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It'd be simpler if you were to just declare it as a List - does it have to be an ArrayList?

List<String> places = Arrays.asList("Buenos Aires", "Córdoba", "La Plata");

This would mean that places is immutable (trying to change it will cause an exception to be thrown).

To make a mutable list that is a concrete ArrayList you can create an ArrayList from the immutable list:

ArrayList<String> places = new ArrayList(Arrays.asList("Buenos Aires", "Córdoba", "La Plata"));
share|improve this answer
    
Yes, my class has an private ArrayList<String>. –  Macarse Jun 17 '09 at 4:22
10  
@Marcase: Can you not change your class to use a List instead of ArrayList? –  Lawrence Dol Jun 17 '09 at 5:04
29  
As per my answer, if you're not using methods specific to ArrayList, it would be better design to change the declaration to List. Specify interfaces, not implementations. –  Christoffer Hammarström Sep 9 '10 at 12:37
3  
@Christoffer Hammarström: if he changes the declaration to List and uses the List<String> places = Arrays.asList(...); he will not be able to use places.add("blabla") –  maks Sep 25 '11 at 12:48
14  
Just to be clear, asList(...) returns a fixed size List that blows up on mutating operations like remove and clear, things the List contract claims to support. Even if you left declaration as List, you sill need to use List l = new ArrayList(asList(...)) in order to get an object that doesn't throw OperationNotSupported exceptions. Liskov Substitution Principle anyone? –  Splash Apr 12 '12 at 0:50
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In most cases just use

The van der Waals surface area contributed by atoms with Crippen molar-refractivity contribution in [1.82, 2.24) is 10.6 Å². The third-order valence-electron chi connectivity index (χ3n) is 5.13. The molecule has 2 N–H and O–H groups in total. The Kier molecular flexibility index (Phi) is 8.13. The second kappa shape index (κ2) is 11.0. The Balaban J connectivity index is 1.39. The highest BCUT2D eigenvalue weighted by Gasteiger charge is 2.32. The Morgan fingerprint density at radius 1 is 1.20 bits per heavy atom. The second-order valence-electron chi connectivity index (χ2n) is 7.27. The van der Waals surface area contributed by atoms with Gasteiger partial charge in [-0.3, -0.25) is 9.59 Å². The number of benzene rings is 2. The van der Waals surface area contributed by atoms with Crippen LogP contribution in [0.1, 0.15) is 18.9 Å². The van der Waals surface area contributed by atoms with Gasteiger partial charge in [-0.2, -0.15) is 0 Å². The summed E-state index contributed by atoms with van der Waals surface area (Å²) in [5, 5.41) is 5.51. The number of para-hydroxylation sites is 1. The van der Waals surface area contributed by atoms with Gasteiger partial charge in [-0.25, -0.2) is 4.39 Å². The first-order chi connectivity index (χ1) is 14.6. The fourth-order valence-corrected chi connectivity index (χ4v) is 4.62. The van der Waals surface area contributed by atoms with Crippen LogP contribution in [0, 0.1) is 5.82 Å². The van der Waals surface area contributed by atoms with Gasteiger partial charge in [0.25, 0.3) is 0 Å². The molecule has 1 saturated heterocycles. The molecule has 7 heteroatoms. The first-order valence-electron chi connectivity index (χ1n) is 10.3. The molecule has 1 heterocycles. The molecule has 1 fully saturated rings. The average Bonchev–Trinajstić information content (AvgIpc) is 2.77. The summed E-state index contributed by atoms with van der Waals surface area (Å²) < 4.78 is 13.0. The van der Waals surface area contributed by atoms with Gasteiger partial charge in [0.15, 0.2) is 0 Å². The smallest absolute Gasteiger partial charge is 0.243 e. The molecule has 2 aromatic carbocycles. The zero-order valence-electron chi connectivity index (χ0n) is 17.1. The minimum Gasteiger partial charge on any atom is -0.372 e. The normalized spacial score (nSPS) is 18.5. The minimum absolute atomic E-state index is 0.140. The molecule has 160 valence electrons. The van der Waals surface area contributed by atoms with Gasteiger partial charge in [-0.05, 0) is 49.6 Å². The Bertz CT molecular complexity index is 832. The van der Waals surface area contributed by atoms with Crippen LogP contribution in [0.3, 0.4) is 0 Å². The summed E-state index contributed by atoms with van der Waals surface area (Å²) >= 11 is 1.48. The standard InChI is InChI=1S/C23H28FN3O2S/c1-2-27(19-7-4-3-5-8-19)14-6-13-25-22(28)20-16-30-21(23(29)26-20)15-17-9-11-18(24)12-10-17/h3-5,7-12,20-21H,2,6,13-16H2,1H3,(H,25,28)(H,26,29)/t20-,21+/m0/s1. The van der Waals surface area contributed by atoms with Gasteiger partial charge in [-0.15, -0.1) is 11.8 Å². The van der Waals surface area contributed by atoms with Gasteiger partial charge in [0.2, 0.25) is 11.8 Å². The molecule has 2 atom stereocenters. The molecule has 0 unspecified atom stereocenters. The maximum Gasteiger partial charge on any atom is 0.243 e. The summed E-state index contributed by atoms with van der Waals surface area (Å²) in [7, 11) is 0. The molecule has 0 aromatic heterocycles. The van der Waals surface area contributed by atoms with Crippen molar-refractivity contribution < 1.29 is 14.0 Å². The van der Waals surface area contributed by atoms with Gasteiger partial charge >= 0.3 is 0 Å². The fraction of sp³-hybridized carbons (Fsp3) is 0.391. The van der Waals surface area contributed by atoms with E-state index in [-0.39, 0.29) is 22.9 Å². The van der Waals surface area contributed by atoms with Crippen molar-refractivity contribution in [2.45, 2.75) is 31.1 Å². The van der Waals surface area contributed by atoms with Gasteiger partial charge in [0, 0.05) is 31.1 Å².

List<String> strings = asList("foo", "bar", "baz");

with an

import static java.util.Arrays.asList;

If you must for some reason have an ArrayList, use

List<String> strings = new ArrayList<String>(asList("foo", "bar", "baz"));

You said you've declared the list as an ArrayList in your code, but you should not do that unless you're using some member of ArrayList that's not in List, for example ArrayList.ensureCapacity().

Usually you should just declare variables by the most general interface that you are going to use (which for lists is usually List if you need random access, Collection if you need its size, or Iterable if you just need to iterate over it), and initialize them with the specific implementation, for example ArrayList or LinkedList.

Work with interfaces, not implementations, otherwise you will find that you have to change in more than one place when you want to use another implementation.

Another example would be always declaring variable an InputStream even though it is usually a FileInputStream, because one day soon you or somebody else will want to use some other kind of InputStream.

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10